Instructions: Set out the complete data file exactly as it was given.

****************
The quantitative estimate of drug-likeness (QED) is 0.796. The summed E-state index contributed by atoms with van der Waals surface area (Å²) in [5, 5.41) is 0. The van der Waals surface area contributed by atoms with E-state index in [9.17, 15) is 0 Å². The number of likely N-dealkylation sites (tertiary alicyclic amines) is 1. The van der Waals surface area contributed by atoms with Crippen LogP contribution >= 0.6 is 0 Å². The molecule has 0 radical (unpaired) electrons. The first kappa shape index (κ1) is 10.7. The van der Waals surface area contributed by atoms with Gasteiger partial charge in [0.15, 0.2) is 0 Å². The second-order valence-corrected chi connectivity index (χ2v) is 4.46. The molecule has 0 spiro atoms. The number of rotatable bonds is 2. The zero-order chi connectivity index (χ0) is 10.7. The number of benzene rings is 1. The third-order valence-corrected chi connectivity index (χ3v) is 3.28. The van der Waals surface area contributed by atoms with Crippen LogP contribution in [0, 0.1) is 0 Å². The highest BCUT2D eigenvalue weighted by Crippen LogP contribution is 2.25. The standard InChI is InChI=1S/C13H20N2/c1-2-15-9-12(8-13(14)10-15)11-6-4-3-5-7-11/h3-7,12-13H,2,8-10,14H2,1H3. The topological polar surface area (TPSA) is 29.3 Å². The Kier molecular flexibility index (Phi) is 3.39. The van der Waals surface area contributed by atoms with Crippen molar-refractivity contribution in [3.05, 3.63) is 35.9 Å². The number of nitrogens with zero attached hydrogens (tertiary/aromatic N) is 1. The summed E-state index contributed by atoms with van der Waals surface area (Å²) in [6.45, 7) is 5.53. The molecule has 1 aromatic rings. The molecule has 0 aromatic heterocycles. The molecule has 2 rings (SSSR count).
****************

The quantitative estimate of drug-likeness (QED) is 0.796. The summed E-state index contributed by atoms with van der Waals surface area (Å²) in [5, 5.41) is 0. The van der Waals surface area contributed by atoms with E-state index in [9.17, 15) is 0 Å². The number of likely N-dealkylation sites (tertiary alicyclic amines) is 1. The van der Waals surface area contributed by atoms with Crippen LogP contribution >= 0.6 is 0 Å². The molecule has 0 radical (unpaired) electrons. The first kappa shape index (κ1) is 10.7. The van der Waals surface area contributed by atoms with Gasteiger partial charge in [0.15, 0.2) is 0 Å². The second-order valence-corrected chi connectivity index (χ2v) is 4.46. The molecule has 0 spiro atoms. The number of rotatable bonds is 2. The zero-order chi connectivity index (χ0) is 10.7. The number of benzene rings is 1. The third-order valence-corrected chi connectivity index (χ3v) is 3.28. The van der Waals surface area contributed by atoms with Crippen LogP contribution in [0, 0.1) is 0 Å². The highest BCUT2D eigenvalue weighted by Crippen LogP contribution is 2.25. The standard InChI is InChI=1S/C13H20N2/c1-2-15-9-12(8-13(14)10-15)11-6-4-3-5-7-11/h3-7,12-13H,2,8-10,14H2,1H3. The topological polar surface area (TPSA) is 29.3 Å². The Kier molecular flexibility index (Phi) is 3.39. The van der Waals surface area contributed by atoms with Crippen molar-refractivity contribution in [3.05, 3.63) is 35.9 Å². The number of nitrogens with zero attached hydrogens (tertiary/aromatic N) is 1. The summed E-state index contributed by atoms with van der Waals surface area (Å²) in [6.45, 7) is 5.53. The molecule has 1 aromatic rings. The molecule has 0 aromatic heterocycles. The molecule has 2 rings (SSSR count).